Mamas on Bedrest: “The Lost Wife” Our Mamas Bookclub Read for November

October 21st, 2012

Hello Mamas!

Our Mamas Bookclub read for November is The Lost Wife by Alyson Richman. I am posting the bookclub selection a bit early because we’ll have our discussion one week earlier in November because of Thanksgiving.  Discussion will be, as always, on our Facebook Page the week of November 11, 2012.

I received this title along with a list of other titles in my inbox recently. I am not sure if news got out that we are holding a bookclub or exactly why the list of titles was sent, but I found it providential that a list of seemingly great titles was e-mailed to me right when I was about to begin searching for our next title.

We’re moving into full fledged novels now. Enough with the non-fiction commentary. I’d say that we are one and one; I think we did well with Operating Instructions by Anne Lamott, but I feel that we struck out with You Don’t Sweat Much for a Fat Girl by Celia Rivenbark. You can still comment on those titles on their respective blog pages. But I am ready for something meaty, something that will fully engross me, something that I won’t be able to put down. Quite frankly, all of  the books on the list that I received fit that bill, but The Lost Wife captivated me, so it’s first up. Below is the description,

“In pre-war Prague, the dreams of two young lovers are shattered when they are separated by the Nazi invasion. Then, decades later, thousands of miles away in New York, there’s an inescapable glance of recognition between two strangers. Providence is giving Lenka and Josef one more chance. From the glamorous ease of life in Prague before the Occupation, to the horrors of Nazi Europe, The Lost Wife explores the power of first love, the resilience of the human spirit- and the strength of memory.”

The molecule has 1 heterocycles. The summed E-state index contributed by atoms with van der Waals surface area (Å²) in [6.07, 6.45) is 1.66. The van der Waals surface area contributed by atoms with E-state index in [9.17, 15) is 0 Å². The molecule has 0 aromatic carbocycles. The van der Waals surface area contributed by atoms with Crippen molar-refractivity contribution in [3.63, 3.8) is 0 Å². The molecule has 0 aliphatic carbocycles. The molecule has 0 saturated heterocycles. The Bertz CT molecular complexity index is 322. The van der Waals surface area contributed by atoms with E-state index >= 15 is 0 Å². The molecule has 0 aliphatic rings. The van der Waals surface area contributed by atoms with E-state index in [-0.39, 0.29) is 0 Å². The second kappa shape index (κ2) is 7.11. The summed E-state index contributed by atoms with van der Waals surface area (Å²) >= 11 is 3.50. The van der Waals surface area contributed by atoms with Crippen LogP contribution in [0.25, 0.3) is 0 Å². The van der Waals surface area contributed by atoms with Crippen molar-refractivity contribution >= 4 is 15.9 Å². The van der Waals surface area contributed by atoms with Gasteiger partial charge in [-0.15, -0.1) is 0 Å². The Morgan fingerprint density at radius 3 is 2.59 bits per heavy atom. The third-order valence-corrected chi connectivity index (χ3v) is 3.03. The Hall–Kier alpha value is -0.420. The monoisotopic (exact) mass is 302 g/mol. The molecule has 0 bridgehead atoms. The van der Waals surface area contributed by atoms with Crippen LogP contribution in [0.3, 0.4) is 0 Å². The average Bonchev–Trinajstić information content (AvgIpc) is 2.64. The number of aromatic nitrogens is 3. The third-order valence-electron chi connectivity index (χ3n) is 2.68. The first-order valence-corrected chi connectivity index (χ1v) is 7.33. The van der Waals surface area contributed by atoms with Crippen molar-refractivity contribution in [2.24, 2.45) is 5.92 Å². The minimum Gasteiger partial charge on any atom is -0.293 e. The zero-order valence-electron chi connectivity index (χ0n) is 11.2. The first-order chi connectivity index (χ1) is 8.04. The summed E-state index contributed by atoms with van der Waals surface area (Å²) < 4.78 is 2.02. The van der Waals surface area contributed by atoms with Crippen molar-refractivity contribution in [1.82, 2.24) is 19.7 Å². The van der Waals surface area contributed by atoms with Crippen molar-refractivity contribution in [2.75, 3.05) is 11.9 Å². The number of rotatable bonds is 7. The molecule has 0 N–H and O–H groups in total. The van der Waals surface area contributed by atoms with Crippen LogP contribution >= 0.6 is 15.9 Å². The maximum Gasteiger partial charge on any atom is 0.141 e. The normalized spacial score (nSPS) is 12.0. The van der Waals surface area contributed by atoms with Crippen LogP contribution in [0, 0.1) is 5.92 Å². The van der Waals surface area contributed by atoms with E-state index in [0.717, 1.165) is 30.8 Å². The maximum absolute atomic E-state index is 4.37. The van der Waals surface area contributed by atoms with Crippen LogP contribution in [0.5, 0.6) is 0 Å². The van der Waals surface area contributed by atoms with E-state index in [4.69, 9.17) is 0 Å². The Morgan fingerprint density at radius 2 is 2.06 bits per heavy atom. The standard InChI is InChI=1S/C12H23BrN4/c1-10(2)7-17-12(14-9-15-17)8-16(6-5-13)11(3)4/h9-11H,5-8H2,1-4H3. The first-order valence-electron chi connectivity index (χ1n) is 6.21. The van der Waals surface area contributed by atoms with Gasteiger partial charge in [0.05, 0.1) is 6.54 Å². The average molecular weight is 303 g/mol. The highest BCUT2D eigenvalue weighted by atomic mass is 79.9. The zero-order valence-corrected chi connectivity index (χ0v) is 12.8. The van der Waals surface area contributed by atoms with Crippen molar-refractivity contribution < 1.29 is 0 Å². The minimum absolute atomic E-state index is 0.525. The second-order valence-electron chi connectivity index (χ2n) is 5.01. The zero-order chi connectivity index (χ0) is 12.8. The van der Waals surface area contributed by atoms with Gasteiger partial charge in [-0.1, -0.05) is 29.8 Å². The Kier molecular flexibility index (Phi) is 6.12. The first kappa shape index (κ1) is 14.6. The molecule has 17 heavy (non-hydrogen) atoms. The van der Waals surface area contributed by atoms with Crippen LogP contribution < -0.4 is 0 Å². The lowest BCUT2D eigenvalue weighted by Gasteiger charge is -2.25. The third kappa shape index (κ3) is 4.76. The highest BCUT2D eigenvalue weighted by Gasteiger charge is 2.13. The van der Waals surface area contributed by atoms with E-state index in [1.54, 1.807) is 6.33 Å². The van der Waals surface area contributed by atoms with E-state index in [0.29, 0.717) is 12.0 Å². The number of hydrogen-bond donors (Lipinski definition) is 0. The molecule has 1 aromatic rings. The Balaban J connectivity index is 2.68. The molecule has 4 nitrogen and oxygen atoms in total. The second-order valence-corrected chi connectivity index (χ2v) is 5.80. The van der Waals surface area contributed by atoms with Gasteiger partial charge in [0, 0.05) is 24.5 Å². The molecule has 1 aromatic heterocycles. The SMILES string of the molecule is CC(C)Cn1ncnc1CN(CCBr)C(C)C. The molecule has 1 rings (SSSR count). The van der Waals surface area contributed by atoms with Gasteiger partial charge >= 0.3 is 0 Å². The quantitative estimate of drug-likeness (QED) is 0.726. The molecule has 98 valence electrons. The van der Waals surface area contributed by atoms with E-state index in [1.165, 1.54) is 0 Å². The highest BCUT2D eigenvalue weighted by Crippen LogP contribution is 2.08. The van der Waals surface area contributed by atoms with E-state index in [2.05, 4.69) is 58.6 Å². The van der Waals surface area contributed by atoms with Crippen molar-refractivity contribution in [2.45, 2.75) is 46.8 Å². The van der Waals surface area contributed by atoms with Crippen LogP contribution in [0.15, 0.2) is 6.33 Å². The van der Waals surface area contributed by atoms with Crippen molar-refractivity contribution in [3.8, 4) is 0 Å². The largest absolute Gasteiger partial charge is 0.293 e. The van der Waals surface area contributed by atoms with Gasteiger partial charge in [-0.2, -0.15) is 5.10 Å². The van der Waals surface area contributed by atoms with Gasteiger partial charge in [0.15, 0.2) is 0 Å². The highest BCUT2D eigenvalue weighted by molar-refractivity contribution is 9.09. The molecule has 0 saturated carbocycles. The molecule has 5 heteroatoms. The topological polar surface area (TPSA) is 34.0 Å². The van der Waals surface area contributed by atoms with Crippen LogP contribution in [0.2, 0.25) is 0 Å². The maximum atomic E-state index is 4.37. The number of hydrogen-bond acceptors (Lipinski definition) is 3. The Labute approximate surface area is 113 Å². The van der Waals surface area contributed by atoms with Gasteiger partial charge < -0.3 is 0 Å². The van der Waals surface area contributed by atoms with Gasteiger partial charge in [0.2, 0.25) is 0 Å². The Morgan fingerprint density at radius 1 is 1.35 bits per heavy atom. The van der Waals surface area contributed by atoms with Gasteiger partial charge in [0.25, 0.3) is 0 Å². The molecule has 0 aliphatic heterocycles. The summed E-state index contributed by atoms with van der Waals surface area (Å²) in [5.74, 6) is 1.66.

My understanding from the reviews is that there are some fairly graphic descriptions of life in the concentration camps in Czechoslovakia and Auschwitz. While the scenes are not described as gory, they are described as vivid and provocative of mental/visual images and I realize that this may make many mamas uncomfortable-especially those with family ties to the Holocaust atrocities. My apologies in advance if anyone is offended or has strong reactions to the book. My hope is that we will all have a chance to read a really good story about love and loss that although fictitious, occurred in our recent history.

As always, you can get the book from your local library, book consignment stores or online. The book is available digitally for immediate download to the Kindle or Nook. If you do decide to order from, Here is our link. Please help us out by purchasing via our Amazon aStore.  We do receive a small “referral” fee that helps us with web-hosting for this website full of free content for mamas.

So enjoy reading The Lost Wife and I look forward to hearing your comments and any suggestions you may have for future reads!

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